Circ Cardiovasc Imaging 2013 Nov 17;6(6):992-1000. Epub 2013 Oct 17.

Department of Biological Regulation.

Background: Akt1 is a key signaling molecule in multiple cell types, including endothelial cells. Accordingly, Akt1 was proposed as a therapeutic target for ischemic injury in the context of myocardial infarction (MI). The aim of this study was to use multimodal in vivo imaging to investigate the impact of systemic Akt1 deficiency on cardiac function and angiogenesis before and after MI.

Methods And Results: In vivo cardiac MRI was performed before and at days 1, 8, 15, and 29 to 30 after MI induction for wild-type, heterozygous, and Akt1-deficient mice. Noninfarcted hearts were imaged using ex vivo stereomicroscopy and microcomputed tomography. Histological examination was performed for noninfarcted hearts and for hearts at days 8 and 29 to 30 after MI. MRI revealed mildly decreased baseline cardiac function in Akt1 null mice, whereas ex vivo stereomicroscopy and microcomputed tomography revealed substantially reduced coronary macrovasculature. After MI, Akt1(-/-) mice demonstrated significantly attenuated ventricular remodeling and a smaller decrease in ejection fraction. At 8 days after MI, a larger functional capillary network at the remote and border zone, accompanied by reduced scar extension, preserved cardiac function, and enhanced border zone wall thickening, was observed in Akt1(-/-) mice when compared with littermate controls.

Conclusions: Using multimodal imaging to probe the role of Akt1 in cardiac function and remodeling after MI, this study revealed reduced adverse remodeling in Akt1-deficient mice after MI. Augmented myocardial angiogenesis coupled with a more functional myocardial capillary network may facilitate revascularization and therefore be responsible for preservation of infarcted myocardium.
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http://dx.doi.org/10.1161/CIRCIMAGING.113.000828DOI Listing
November 2013

Identification of the molecular attributes required for aminoglycoside activity against Leishmania.

Proc Natl Acad Sci U S A 2013 Aug 29;110(33):13333-8. Epub 2013 Jul 29.

Schulich Faculty of Chemistry, Technion-Israel Institute of Technology, Haifa 32000, Israel.

Leishmaniasis, a parasitic disease caused by protozoa of the genus Leishmania, affects millions of people worldwide. Aminoglycosides are mostly known as highly potent, broad-spectrum antibiotics that exert their antibacterial activity by selectively targeting the decoding A site of the bacterial ribosome, leading to aberrant protein synthesis. Recently, some aminoglycosides have been clinically approved and are currently used worldwide for the treatment of leishmaniasis; however the molecular details by which aminoglycosides induce their deleterious effect on Leishmaina is still rather obscure. Based on high conservation of the decoding site among all kingdoms, it is assumed that the putative binding site of these agents in Leishmania is the ribosomal A site. However, although recent X-ray crystal structures of the bacterial ribosome in complex with aminoglycosides shed light on the mechanism of aminoglycosides action as antibiotics, no such data are presently available regarding their binding site in Leishmania. We present crystal structures of two different aminoglycoside molecules bound to a model of the Leishmania ribosomal A site: Geneticin (G418), a potent aminoglycoside for the treatment of leishmaniasis at a 2.65-Å resolution, and Apramycin, shown to be a strong binder to the leishmanial ribosome lacking an antileishmanial activity at 1.4-Å resolution. The structural data, coupled with in vitro inhibition measurements on two strains of Leishmania, provide insight as to the source of the difference in inhibitory activity of different Aminoglycosides. The combined structural and physiological data sets the ground for rational design of new, and more specific, aminoglycoside derivatives as potential therapeutic agents against leishmaniasis.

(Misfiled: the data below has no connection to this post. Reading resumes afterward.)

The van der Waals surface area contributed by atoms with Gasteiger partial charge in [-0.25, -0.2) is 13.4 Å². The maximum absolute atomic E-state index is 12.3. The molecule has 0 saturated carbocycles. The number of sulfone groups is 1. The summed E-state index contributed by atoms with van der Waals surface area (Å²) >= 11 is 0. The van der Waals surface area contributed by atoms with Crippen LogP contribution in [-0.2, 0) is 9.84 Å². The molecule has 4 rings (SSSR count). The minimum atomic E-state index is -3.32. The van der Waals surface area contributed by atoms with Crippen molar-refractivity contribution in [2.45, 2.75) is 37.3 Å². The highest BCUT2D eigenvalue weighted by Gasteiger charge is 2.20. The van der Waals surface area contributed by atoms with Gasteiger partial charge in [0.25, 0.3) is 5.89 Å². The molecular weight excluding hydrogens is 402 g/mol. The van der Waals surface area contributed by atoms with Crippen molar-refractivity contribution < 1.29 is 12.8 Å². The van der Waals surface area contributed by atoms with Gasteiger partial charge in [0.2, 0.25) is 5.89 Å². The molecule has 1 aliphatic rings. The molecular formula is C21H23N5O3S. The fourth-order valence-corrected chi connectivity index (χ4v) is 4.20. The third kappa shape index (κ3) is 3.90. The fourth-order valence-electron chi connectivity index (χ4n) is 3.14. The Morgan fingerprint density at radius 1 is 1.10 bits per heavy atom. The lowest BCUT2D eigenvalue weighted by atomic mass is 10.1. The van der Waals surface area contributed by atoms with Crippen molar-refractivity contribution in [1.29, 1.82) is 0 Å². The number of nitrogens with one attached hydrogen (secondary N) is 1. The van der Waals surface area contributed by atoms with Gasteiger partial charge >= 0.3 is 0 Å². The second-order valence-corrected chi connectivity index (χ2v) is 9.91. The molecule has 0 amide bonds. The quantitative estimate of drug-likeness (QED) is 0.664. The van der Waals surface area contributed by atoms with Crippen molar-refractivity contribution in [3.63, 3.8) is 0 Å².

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http://dx.doi.org/10.1073/pnas.1307365110DOI Listing
http://www.ncbi.nlm.nih.gov/pmc/articles/PMC3746865PMC
August 2013

Structural and functional differences between pheromonotropic and melanotropic PK/PBAN receptors.

Biochim Biophys Acta 2013 Nov 10;1830(11):5036-48. Epub 2013 Jul 10.

Department of Entomology, The Volcani Center, Bet Dagan 50250, Israel.

Background: The pyrokinin/pheromone biosynthesis-activating neuropeptide (PK/PBAN) plays a major role in regulating a wide range of physiological processes in insects. The ubiquitous and multifunctional nature of the PK/PBAN peptide family raises many questions regarding the mechanisms by which these neuropeptides elicit their effects and the nature of the receptors that mediate their functions.

Methods: A sex pheromone gland receptor of the PK/PBAN family from Heliothis peltigera female moth and a Spodoptera littoralis larval receptor were cloned and stably expressed, and their structural models, electrostatic potentials and cellular functional properties were evaluated.

Results: Homology modeling indicated highly conserved amino-acid residues in appropriate structural positions as experimentally shown for class A G-protein coupled receptors. Structural differences could be proposed and electrostatic potentials of the two receptor models revealed net charge differences. Calcium mobilization assays demonstrated that both receptors were fully functional and could initiate extracellular calcium influx to start PK/PBAN signal transduction. Evaluation of the signaling response of both receptors to PBAN and diapause hormone (DH) revealed a highly sensitive, though differential response. Both receptors responded to PBAN whereas only Spl-PK/PBAN-R exhibited a high response toward DH.